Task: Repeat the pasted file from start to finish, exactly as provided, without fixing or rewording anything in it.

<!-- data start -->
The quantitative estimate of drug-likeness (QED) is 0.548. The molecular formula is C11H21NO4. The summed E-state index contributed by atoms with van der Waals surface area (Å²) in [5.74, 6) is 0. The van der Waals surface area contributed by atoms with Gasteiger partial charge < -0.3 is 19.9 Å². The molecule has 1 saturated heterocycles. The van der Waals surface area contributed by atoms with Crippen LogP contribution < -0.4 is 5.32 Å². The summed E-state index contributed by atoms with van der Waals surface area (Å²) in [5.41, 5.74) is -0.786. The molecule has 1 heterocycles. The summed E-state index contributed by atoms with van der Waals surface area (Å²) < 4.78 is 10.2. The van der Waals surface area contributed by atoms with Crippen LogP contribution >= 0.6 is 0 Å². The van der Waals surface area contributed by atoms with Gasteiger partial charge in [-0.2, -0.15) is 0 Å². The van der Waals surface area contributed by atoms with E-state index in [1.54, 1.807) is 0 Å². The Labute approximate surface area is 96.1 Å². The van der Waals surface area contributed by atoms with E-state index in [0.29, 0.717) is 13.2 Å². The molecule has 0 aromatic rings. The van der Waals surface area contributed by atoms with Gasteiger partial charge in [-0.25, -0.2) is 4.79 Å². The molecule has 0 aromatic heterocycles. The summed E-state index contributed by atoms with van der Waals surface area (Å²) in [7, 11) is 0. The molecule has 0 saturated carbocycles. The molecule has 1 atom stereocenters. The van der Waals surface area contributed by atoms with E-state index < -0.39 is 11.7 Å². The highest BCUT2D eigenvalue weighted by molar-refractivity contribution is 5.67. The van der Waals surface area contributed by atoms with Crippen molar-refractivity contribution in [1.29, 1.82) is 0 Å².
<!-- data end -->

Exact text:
The quantitative estimate of drug-likeness (QED) is 0.548. The molecular formula is C11H21NO4. The summed E-state index contributed by atoms with van der Waals surface area (Å²) in [5.74, 6) is 0. The van der Waals surface area contributed by atoms with Gasteiger partial charge < -0.3 is 19.9 Å². The molecule has 1 saturated heterocycles. The van der Waals surface area contributed by atoms with Crippen LogP contribution < -0.4 is 5.32 Å². The summed E-state index contributed by atoms with van der Waals surface area (Å²) in [5.41, 5.74) is -0.786. The molecule has 1 heterocycles. The summed E-state index contributed by atoms with van der Waals surface area (Å²) < 4.78 is 10.2. The van der Waals surface area contributed by atoms with Crippen LogP contribution >= 0.6 is 0 Å². The van der Waals surface area contributed by atoms with Gasteiger partial charge in [-0.2, -0.15) is 0 Å². The van der Waals surface area contributed by atoms with E-state index in [1.54, 1.807) is 0 Å². The Labute approximate surface area is 96.1 Å². The van der Waals surface area contributed by atoms with E-state index in [0.29, 0.717) is 13.2 Å². The molecule has 0 aromatic rings. The van der Waals surface area contributed by atoms with Gasteiger partial charge in [-0.25, -0.2) is 4.79 Å². The molecule has 0 aromatic heterocycles. The summed E-state index contributed by atoms with van der Waals surface area (Å²) in [7, 11) is 0. The molecule has 0 saturated carbocycles. The molecule has 1 atom stereocenters. The van der Waals surface area contributed by atoms with E-state index < -0.39 is 11.7 Å². The highest BCUT2D eigenvalue weighted by molar-refractivity contribution is 5.67. The van der Waals surface area contributed by atoms with Crippen molar-refractivity contribution in [1.29, 1.82) is 0 Å².